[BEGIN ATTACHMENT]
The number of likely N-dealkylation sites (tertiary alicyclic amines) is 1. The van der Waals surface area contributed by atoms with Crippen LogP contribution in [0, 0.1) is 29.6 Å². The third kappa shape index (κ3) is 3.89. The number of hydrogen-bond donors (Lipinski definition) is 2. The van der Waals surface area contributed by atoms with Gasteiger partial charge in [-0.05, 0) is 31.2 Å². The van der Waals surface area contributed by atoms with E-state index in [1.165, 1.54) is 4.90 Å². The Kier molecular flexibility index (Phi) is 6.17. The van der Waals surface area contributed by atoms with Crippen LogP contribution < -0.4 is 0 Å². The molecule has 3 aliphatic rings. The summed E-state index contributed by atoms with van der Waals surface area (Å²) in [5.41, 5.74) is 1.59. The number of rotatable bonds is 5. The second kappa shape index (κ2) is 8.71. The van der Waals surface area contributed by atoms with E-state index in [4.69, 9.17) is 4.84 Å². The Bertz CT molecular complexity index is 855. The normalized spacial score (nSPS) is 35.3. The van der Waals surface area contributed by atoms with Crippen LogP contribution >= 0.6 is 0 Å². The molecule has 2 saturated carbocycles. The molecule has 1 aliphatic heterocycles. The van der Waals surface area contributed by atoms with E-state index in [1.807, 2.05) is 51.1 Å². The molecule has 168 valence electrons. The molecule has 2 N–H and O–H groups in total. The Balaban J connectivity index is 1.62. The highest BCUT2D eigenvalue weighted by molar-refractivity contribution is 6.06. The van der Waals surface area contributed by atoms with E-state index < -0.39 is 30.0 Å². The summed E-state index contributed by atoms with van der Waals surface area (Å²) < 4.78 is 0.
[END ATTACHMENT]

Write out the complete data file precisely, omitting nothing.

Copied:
The number of likely N-dealkylation sites (tertiary alicyclic amines) is 1. The van der Waals surface area contributed by atoms with Crippen LogP contribution in [0, 0.1) is 29.6 Å². The third kappa shape index (κ3) is 3.89. The number of hydrogen-bond donors (Lipinski definition) is 2. The van der Waals surface area contributed by atoms with Gasteiger partial charge in [-0.05, 0) is 31.2 Å². The van der Waals surface area contributed by atoms with E-state index in [1.165, 1.54) is 4.90 Å². The Kier molecular flexibility index (Phi) is 6.17. The van der Waals surface area contributed by atoms with Crippen LogP contribution < -0.4 is 0 Å². The molecule has 3 aliphatic rings. The summed E-state index contributed by atoms with van der Waals surface area (Å²) in [5.41, 5.74) is 1.59. The number of rotatable bonds is 5. The second kappa shape index (κ2) is 8.71. The van der Waals surface area contributed by atoms with E-state index in [4.69, 9.17) is 4.84 Å². The Bertz CT molecular complexity index is 855. The normalized spacial score (nSPS) is 35.3. The van der Waals surface area contributed by atoms with Crippen LogP contribution >= 0.6 is 0 Å². The molecule has 2 saturated carbocycles. The molecule has 1 aliphatic heterocycles. The van der Waals surface area contributed by atoms with E-state index in [1.807, 2.05) is 51.1 Å². The molecule has 168 valence electrons. The molecule has 2 N–H and O–H groups in total. The Balaban J connectivity index is 1.62. The highest BCUT2D eigenvalue weighted by molar-refractivity contribution is 6.06. The van der Waals surface area contributed by atoms with E-state index < -0.39 is 30.0 Å². The summed E-state index contributed by atoms with van der Waals surface area (Å²) < 4.78 is 0.